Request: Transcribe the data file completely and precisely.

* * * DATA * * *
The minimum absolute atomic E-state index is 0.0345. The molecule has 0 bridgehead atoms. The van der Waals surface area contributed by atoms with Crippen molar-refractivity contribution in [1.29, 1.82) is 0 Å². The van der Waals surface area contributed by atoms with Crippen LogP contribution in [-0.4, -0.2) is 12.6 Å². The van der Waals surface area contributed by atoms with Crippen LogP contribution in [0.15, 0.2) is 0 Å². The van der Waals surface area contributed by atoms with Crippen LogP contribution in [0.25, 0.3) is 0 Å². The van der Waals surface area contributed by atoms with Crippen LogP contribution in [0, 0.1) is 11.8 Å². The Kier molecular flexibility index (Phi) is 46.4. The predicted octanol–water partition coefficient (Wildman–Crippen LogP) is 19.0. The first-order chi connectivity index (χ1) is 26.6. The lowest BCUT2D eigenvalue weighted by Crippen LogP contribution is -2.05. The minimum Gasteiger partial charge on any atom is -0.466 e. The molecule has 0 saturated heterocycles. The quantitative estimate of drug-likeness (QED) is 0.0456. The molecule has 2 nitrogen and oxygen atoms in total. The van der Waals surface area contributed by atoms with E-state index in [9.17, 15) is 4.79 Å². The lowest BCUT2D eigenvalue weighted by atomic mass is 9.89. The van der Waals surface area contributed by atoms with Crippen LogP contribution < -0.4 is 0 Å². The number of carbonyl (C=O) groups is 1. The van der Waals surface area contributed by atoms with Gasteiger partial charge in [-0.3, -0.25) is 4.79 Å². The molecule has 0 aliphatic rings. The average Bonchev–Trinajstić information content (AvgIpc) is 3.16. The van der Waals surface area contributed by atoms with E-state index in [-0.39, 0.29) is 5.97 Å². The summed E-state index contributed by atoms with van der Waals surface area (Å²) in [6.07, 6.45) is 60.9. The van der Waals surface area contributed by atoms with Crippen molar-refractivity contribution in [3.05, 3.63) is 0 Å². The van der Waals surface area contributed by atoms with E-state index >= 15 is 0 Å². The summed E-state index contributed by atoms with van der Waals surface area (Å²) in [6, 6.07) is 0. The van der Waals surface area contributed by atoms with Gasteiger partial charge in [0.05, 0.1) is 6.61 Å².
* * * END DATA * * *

The minimum absolute atomic E-state index is 0.0345. The molecule has 0 bridgehead atoms. The van der Waals surface area contributed by atoms with Crippen molar-refractivity contribution in [1.29, 1.82) is 0 Å². The van der Waals surface area contributed by atoms with Crippen LogP contribution in [-0.4, -0.2) is 12.6 Å². The van der Waals surface area contributed by atoms with Crippen LogP contribution in [0.15, 0.2) is 0 Å². The van der Waals surface area contributed by atoms with Crippen LogP contribution in [0.25, 0.3) is 0 Å². The van der Waals surface area contributed by atoms with Crippen LogP contribution in [0, 0.1) is 11.8 Å². The Kier molecular flexibility index (Phi) is 46.4. The predicted octanol–water partition coefficient (Wildman–Crippen LogP) is 19.0. The first-order chi connectivity index (χ1) is 26.6. The lowest BCUT2D eigenvalue weighted by Crippen LogP contribution is -2.05. The minimum Gasteiger partial charge on any atom is -0.466 e. The molecule has 0 saturated heterocycles. The quantitative estimate of drug-likeness (QED) is 0.0456. The molecule has 2 nitrogen and oxygen atoms in total. The van der Waals surface area contributed by atoms with E-state index in [9.17, 15) is 4.79 Å². The lowest BCUT2D eigenvalue weighted by atomic mass is 9.89. The van der Waals surface area contributed by atoms with Crippen LogP contribution < -0.4 is 0 Å². The number of carbonyl (C=O) groups is 1. The van der Waals surface area contributed by atoms with Gasteiger partial charge in [-0.3, -0.25) is 4.79 Å². The molecule has 0 aliphatic rings. The average Bonchev–Trinajstić information content (AvgIpc) is 3.16. The van der Waals surface area contributed by atoms with E-state index in [-0.39, 0.29) is 5.97 Å². The summed E-state index contributed by atoms with van der Waals surface area (Å²) in [6.07, 6.45) is 60.9. The van der Waals surface area contributed by atoms with Crippen molar-refractivity contribution in [3.05, 3.63) is 0 Å². The van der Waals surface area contributed by atoms with E-state index >= 15 is 0 Å². The summed E-state index contributed by atoms with van der Waals surface area (Å²) in [6, 6.07) is 0. The van der Waals surface area contributed by atoms with Gasteiger partial charge in [0.05, 0.1) is 6.61 Å².